Warangal's fort, lying southeast of the present-day city, was once surrounded by two walls, traces of the outer wall remain, as do the four stone gateways ('sanchar') of the inner wall. A thousand-pillared temple, built in 1162, is located within the city itself. Warangal is now a commercial and industrial center.
Prola Raja of the Kakatiya dynasty founded the place in the 12th century AD, but some identify it with Worakalli, the capital of the Adeva Rajas of Tuluva Andhra or Telengana in the 8th century AD. Warangal or Varankal is believed to be the Korun Kula of Ptolemy, while another name is Akshalinagar, evidently Yeksilanagar mentioned by Raghunath Bhaskar in his Aravachan Kosh.
The ancient name of Warangal was known to be Orugallu or Omtikonda on account of huge boulder like hillock situated near the swayambhu Siva Temple and is also called "EKASILANAGARAM". In course of time, it was called as "Orugallu", and finally known as Warangal.
Warangal has many places, which attracts tourists in large number. It finds a reference in the travel diaries of Marco Polo.
Prime Attractions :
Thousand Pillar Temple - This temple is a fine specimen of Kakatiya architecture and sculpture. It was built by Rudra Deva in 1163 AD in the style of Chalukyan temples, star shaped and triple shrined. The 3 shrines are dedicated to Lord Shiva, Vishnu and Surya. The temple is famous for its richly carved pillars, screens and detailed sculpture. The black basalt Nandi, a monolith, has a lovely polished finish.
Warangal Bhadra Kali Temple - Situated on a hilltop between Hanamkonda and Warangal, it is noted for its stone image of the Goddess Kali. She is depicted with eight arms and carries a weapon in each hand.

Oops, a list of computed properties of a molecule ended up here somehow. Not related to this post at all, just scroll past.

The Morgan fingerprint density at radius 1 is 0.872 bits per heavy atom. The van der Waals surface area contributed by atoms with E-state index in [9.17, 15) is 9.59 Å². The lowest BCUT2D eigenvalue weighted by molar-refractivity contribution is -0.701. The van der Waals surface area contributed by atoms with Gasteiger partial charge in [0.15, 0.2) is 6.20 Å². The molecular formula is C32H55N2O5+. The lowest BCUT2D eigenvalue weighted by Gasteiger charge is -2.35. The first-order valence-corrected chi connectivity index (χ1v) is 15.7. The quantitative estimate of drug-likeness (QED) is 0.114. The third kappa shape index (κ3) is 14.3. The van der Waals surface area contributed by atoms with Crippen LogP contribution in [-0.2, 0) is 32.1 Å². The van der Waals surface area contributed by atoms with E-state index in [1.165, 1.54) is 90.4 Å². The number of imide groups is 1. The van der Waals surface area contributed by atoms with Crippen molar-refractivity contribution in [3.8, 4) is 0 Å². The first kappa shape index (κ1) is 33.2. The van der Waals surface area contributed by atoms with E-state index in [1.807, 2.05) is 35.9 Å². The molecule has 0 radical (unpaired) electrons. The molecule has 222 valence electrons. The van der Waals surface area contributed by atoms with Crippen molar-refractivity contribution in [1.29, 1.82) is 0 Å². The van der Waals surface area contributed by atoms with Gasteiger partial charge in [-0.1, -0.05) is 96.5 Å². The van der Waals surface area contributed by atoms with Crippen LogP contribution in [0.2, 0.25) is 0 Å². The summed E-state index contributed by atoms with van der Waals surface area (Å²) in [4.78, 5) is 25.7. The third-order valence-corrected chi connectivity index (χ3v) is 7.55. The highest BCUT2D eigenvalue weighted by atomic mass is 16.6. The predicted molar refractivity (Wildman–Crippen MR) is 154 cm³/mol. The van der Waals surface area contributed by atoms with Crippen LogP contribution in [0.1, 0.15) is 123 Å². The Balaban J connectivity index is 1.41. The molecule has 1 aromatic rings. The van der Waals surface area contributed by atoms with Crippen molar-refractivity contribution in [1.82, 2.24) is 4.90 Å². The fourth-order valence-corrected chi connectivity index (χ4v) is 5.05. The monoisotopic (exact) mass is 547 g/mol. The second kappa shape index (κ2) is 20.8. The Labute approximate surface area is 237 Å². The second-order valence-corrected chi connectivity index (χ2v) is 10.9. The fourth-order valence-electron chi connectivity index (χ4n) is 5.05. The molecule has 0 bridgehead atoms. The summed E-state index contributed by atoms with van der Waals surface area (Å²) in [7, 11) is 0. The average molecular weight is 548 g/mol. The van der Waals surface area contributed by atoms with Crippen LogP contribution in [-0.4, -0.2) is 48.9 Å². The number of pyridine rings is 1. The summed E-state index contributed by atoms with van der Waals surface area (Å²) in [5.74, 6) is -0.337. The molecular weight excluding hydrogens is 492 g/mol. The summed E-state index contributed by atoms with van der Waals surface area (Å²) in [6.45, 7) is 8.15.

Warangal Fort - Warangal fort is 12-km from Hanamakonda, which dates back to the 13th century. The Kakatiya king, Ganapati Deva and his daughter Rudramma built the fort. Though the main fort has been ravaged over time, the remains of the four huge stone gateways, similar to those of Sanchi, along with several exquisite pieces of sculpture can still be seen in and around the fort.
Ramappa Temple - Also know as Ramalingeswara temple, this is situated in Palampet village, which is 70-km form Warangal This is a magnificent monument dating back to 1213 AD depicts the glory and richness of the Kakatiya kingdom.
Kolanupaka - Kolanupaka, 80-km from Hyderabad , is situated between Hyderabad and Warangal. This was the second capital town of Kalyani Chalukyas during the 11th century AD. During this period the village was a religious centre of Jains, and ranks among other great Jain centres in the south. It was also a great centre of Shaivism. Literary evidences reveal 'Kolanupaka' as the birthplace of 'Renukacharya' the great 'Vira Saiva' saint, believed to be born from the 'Svayambaghu Linga' at this village and absorbed into it after preaching Vira Saivism.
Jain Mandir - The 2,000-year-old Jain temple of Mahaveer is a famous place of worship for Jains in the country. The temple is embellished with beautiful images of Thirthankaras. The 5ft high image of Mahavira is entirely carved of Jade.
Sri Veeranarayana Temple - The temple is constructed in the Chalukyan style around 1104 AD. The appearance of the temple indicates that it was originally a Jain temple converted into a Vaishnava shrine.
Someshwara Temple - Someswara III the Kalyani Chalukya emperor constructed the temple of Someswara. Rare specimens of architecture and sculpture of the western Chalukyan period can be found in this temple.
Kolanupaka Site Museum - Kolanupaka came into prominence when it was made the alternate capital of the Kalyani Chalukyas in the 11th century AD. The State Department of Archaeology and Museums established a sculptural gallery, which exhibits artifacts from the various historical monuments in Kolanupaka.
Pakhal Lake - A manmade lake completed in 1213 AD by the Kakatiya king, Ganapathidev, by harnessing a small tributary of the Krishna River. It is located 50-km from Warangal and spreads over an area of 30-sq-km.
Warangal How to get there
Air - The nearest Airport is Hyderabad (140-km) connected by Indian Airlines flights with Bombay , Bangalore , Bhubaneshwar , Calcutta , Delhi , Madras, Nagpur, and Vishakhapatnam. Continental Aviation also operates flights from Hyderabad to Bombay.
Rail - Warangal is linked to all-important cities in India by rail.
Road - Regular bus services are available (APSRTC) from Hyderabad, Yadagirigutta, Vijayawada, Armur, Kolanupaka, Jangaon, Kodad, Karimnagar, Nizamabad, Adilabad, Suryapet, Palampet, Jagtial, Khammam, Bhadrachalam, Basara, Bangalore , Mysore and Tirupati.